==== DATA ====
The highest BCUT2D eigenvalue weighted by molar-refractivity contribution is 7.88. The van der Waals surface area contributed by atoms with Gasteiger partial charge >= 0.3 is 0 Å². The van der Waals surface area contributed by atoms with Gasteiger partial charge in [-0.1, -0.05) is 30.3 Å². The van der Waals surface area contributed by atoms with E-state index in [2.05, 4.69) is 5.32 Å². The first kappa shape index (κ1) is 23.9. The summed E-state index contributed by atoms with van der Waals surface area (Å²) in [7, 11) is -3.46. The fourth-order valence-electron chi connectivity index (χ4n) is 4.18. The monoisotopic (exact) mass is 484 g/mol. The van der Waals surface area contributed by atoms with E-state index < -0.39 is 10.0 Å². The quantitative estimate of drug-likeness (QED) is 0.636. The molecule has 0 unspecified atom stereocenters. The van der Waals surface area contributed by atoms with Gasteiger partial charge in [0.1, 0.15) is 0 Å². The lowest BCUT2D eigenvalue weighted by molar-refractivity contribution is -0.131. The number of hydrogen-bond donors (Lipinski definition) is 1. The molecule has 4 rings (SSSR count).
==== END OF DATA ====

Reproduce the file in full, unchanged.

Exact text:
The highest BCUT2D eigenvalue weighted by molar-refractivity contribution is 7.88. The van der Waals surface area contributed by atoms with Gasteiger partial charge >= 0.3 is 0 Å². The van der Waals surface area contributed by atoms with Gasteiger partial charge in [-0.1, -0.05) is 30.3 Å². The van der Waals surface area contributed by atoms with E-state index in [2.05, 4.69) is 5.32 Å². The first kappa shape index (κ1) is 23.9. The summed E-state index contributed by atoms with van der Waals surface area (Å²) in [7, 11) is -3.46. The fourth-order valence-electron chi connectivity index (χ4n) is 4.18. The monoisotopic (exact) mass is 484 g/mol. The van der Waals surface area contributed by atoms with E-state index < -0.39 is 10.0 Å². The quantitative estimate of drug-likeness (QED) is 0.636. The molecule has 0 unspecified atom stereocenters. The van der Waals surface area contributed by atoms with Gasteiger partial charge in [0.1, 0.15) is 0 Å². The lowest BCUT2D eigenvalue weighted by molar-refractivity contribution is -0.131. The number of hydrogen-bond donors (Lipinski definition) is 1. The molecule has 4 rings (SSSR count).